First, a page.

Oil markets to shift from undersupply to oversupply in 1H 2022

Oil&Gas Materials 13 December 2021 13:11 (UTC +04:00)

BAKU, Azerbaijan, Dec.13

By Leman Zeynalova – Trend:

The oil markets are expected will shift from undersupply to oversupply in the first half of 2022, Trend reports with reference to Fitch Solutions.

“The change should lead to lower oil prices and a potential divergence in production between OPEC+ and non-OPEC members. Despite the emergence of the Omicron variant in late 2021, OPEC+ have confirmed they will continue with a monthly production increase of 400,000b/d. This, combined with the coordinated release of strategic petroleum reserves orchestrated by
the US over the early months of 2022, will see increased supply come onto the market despite concerns that demand growth is slowing and with the impact of Omicron still unclear,” reads the report released by Fitch Solutions.

The company notes that however, questions surround OPEC+ and their ability to meet the higher production targets going forward.

“Notably, both Nigeria and Angola have consistently failed to produce their quotas in full, averaging 264,000b/d and 227,000b/d below their respective targets, for the three months to October 2021. Should OPEC+, shift from their current plans to bring all cuts to zero by the close of 2022, we could see new output diminish, opening the door for non-OPEC producers to take advantage of the higher prices supported by OPEC market management,” the company analysts say.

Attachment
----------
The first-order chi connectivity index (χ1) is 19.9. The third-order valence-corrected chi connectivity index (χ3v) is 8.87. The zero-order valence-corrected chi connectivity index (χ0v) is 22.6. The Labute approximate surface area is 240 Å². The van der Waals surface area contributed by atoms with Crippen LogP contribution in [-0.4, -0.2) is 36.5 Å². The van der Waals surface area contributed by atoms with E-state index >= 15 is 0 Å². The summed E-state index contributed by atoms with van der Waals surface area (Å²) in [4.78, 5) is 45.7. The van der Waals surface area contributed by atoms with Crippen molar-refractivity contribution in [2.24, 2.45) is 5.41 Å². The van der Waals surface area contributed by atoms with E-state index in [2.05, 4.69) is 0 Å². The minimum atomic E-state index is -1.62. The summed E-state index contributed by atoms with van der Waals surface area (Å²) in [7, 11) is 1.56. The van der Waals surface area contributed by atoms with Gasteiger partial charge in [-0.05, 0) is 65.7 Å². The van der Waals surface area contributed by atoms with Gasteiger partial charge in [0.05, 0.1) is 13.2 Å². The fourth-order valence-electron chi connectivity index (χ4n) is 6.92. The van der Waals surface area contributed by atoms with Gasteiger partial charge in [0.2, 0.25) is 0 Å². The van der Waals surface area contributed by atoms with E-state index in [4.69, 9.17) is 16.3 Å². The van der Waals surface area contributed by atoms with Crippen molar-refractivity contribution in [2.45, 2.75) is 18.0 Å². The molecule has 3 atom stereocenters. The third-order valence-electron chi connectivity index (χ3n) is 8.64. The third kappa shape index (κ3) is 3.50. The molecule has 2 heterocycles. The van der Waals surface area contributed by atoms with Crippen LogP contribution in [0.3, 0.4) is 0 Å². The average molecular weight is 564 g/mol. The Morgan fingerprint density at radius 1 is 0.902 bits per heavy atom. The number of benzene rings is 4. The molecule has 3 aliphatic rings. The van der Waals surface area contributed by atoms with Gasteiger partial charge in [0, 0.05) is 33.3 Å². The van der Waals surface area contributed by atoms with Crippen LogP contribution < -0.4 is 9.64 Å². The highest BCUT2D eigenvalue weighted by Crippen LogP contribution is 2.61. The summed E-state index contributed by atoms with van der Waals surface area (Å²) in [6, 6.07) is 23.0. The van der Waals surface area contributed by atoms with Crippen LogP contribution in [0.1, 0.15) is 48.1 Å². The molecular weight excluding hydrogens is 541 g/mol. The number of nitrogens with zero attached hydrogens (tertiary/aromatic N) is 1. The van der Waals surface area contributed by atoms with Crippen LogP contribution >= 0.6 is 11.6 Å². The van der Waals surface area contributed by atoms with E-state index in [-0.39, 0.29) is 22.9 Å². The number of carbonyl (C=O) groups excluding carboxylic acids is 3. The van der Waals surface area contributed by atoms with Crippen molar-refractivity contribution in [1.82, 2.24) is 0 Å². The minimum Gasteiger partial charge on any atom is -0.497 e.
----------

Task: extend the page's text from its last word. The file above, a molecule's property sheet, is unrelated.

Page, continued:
Fitch Solutions note that efforts from OPEC+ to return idled production to the market looked poised to push markets into oversupply and has already turned sentiment and prices lower to end 2021.

“The futures market is also starting to price in the expectation for looser supply in 2022 with backwardation conditions weakening substantially, even before the announcement of the Omicron variant in late November. The six- and 12-month spread from Brent front month futures has steadily declined as crude buyers begin to price in expectations for oversupply. If the spreads turn negative, a condition known as contango when crude buyers are incentivised to hold crude in expectation of higher prices in the future, it would be a firm signal that the market dynamic has shifted to oversupply. Given the high uncertainty of the impact of the Omicron variant and the ability of OPEC+ to change tack in response to changing market conditions, there is a high risk to this view. Nonetheless, we expect high price volatility to be a reoccurring hallmark for 2022, similar to 2021 and 2020,” the report says.


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